But, as others have pointed out - it isn't the bread that should receive the term "artisan" - it is the baker.

I did a lot of bread baking during my "childhood" and that time was spent mostly in the 1960's.  It was a different time.  I learned to speak French early in those years, but Paris was an impossible dream.  It had not yet become the place that I know almost better than the city where I live (or at least where I own property) - where I drop by once a year (barring extraordinary circumstances) to do the chocolate shopping (and take in the sights - I haven't become quite that blasé).

Of course, in those years, the taste of a real French baguette was unknown to me - and to the vast majority of the people around me.

What I baked was panned loaves. They were plump and brown like genial friars with a taste as heavenly as the personages they resembled.

I have eaten my share of sour bread, of terrine with crusty loaf, of peanut butter on baguettes, and even fresh Poilâne miche (not completely sure why people pay vast sums to fly it all over the world, but that's me).  Yes, there are pannini and those things you get from vendors in France with a couple of slices of something on a baguette or ficelle with not much else.  But sometimes you just want a "sammich" - on soft bread.  You know you do. You just won't talk about it in front of your foodie friends.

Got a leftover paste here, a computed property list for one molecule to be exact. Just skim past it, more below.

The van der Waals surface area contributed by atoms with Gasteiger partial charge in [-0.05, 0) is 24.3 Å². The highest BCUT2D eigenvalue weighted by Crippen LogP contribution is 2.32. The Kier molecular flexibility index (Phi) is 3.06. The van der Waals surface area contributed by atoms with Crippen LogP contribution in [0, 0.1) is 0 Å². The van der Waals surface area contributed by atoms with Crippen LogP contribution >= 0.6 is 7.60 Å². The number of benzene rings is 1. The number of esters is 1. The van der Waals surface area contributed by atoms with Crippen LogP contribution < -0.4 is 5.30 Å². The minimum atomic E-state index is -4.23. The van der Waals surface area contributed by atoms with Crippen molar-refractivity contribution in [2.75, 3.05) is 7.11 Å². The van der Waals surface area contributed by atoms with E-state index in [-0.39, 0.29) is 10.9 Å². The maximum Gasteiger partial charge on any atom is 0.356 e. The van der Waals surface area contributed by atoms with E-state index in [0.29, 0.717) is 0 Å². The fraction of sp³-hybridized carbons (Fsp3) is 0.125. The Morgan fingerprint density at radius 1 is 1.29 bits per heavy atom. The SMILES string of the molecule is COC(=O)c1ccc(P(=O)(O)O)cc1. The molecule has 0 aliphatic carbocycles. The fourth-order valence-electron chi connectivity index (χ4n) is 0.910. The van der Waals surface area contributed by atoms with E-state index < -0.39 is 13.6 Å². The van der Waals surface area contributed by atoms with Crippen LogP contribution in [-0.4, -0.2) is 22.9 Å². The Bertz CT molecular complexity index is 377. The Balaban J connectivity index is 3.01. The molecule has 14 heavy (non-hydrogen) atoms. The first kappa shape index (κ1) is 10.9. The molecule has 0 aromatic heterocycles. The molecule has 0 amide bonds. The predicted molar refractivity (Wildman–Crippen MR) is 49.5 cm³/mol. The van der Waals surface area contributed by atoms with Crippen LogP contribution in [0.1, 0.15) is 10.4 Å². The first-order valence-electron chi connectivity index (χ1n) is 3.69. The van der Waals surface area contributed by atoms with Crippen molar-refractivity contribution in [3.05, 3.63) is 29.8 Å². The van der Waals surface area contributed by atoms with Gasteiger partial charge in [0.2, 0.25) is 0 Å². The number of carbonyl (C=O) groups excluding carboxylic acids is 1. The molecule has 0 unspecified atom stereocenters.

At the end of last year I was visiting family in Southeastern PA - land of my birth - and found myself adrift in the world of mass produced bread.  Apparently a substantial amount of money is exchanged for this stuff, but I really couldn't eat it.  I could have written up a formula for an enriched loaf using the limited range of ingredients and equipment at hand, but after spending quite of bit of effort working on pre ferments/lean loaves/fresh milled I have become interested in the formulas I remember from my youth.  You know those books (well, some of you do) - the ones from the "Ladies Farm Journal" with their tips on pleasing your man (making yeasted pancakes will do it, so I am told) and their enticing promises that this bread "always sells out at bake sales."  The target audience was rural women - whose major charge in life was the daily feeding of a large, physically active family- with limited resources.  They had to know what they were doing.

The formula I ending up using produced some pretty nice bread and as I returned to the wild West I had to wonder what I could do to goose it up a bit.